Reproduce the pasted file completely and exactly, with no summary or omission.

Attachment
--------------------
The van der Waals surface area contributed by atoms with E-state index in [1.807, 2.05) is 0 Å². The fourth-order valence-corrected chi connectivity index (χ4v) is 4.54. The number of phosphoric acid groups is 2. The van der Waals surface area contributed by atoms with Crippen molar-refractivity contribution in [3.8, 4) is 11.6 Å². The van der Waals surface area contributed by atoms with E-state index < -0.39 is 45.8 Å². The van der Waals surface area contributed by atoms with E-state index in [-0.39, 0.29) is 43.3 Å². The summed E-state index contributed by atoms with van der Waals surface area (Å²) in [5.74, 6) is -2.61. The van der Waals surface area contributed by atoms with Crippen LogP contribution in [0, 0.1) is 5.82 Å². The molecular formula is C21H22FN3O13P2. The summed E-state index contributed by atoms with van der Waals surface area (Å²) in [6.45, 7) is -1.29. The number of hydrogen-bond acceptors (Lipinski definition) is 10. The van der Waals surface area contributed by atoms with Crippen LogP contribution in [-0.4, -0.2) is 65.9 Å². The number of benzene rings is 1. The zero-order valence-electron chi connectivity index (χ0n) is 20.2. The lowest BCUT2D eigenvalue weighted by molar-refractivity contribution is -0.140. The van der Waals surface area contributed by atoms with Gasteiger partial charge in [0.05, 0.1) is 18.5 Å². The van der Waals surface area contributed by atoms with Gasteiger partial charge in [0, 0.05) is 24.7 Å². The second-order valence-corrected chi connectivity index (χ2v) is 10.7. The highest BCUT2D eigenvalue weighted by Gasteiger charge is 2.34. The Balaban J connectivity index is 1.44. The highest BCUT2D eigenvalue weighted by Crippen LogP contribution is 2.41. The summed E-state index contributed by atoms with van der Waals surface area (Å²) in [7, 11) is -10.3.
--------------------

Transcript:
The van der Waals surface area contributed by atoms with E-state index in [1.807, 2.05) is 0 Å². The fourth-order valence-corrected chi connectivity index (χ4v) is 4.54. The number of phosphoric acid groups is 2. The van der Waals surface area contributed by atoms with Crippen molar-refractivity contribution in [3.8, 4) is 11.6 Å². The van der Waals surface area contributed by atoms with E-state index < -0.39 is 45.8 Å². The van der Waals surface area contributed by atoms with E-state index in [-0.39, 0.29) is 43.3 Å². The summed E-state index contributed by atoms with van der Waals surface area (Å²) in [5.74, 6) is -2.61. The van der Waals surface area contributed by atoms with Crippen LogP contribution in [0, 0.1) is 5.82 Å². The molecular formula is C21H22FN3O13P2. The summed E-state index contributed by atoms with van der Waals surface area (Å²) in [6.45, 7) is -1.29. The number of hydrogen-bond acceptors (Lipinski definition) is 10. The van der Waals surface area contributed by atoms with Crippen LogP contribution in [-0.4, -0.2) is 65.9 Å². The number of benzene rings is 1. The zero-order valence-electron chi connectivity index (χ0n) is 20.2. The lowest BCUT2D eigenvalue weighted by molar-refractivity contribution is -0.140. The van der Waals surface area contributed by atoms with Gasteiger partial charge in [0.05, 0.1) is 18.5 Å². The van der Waals surface area contributed by atoms with Gasteiger partial charge in [0, 0.05) is 24.7 Å². The second-order valence-corrected chi connectivity index (χ2v) is 10.7. The highest BCUT2D eigenvalue weighted by Gasteiger charge is 2.34. The Balaban J connectivity index is 1.44. The highest BCUT2D eigenvalue weighted by Crippen LogP contribution is 2.41. The summed E-state index contributed by atoms with van der Waals surface area (Å²) in [7, 11) is -10.3.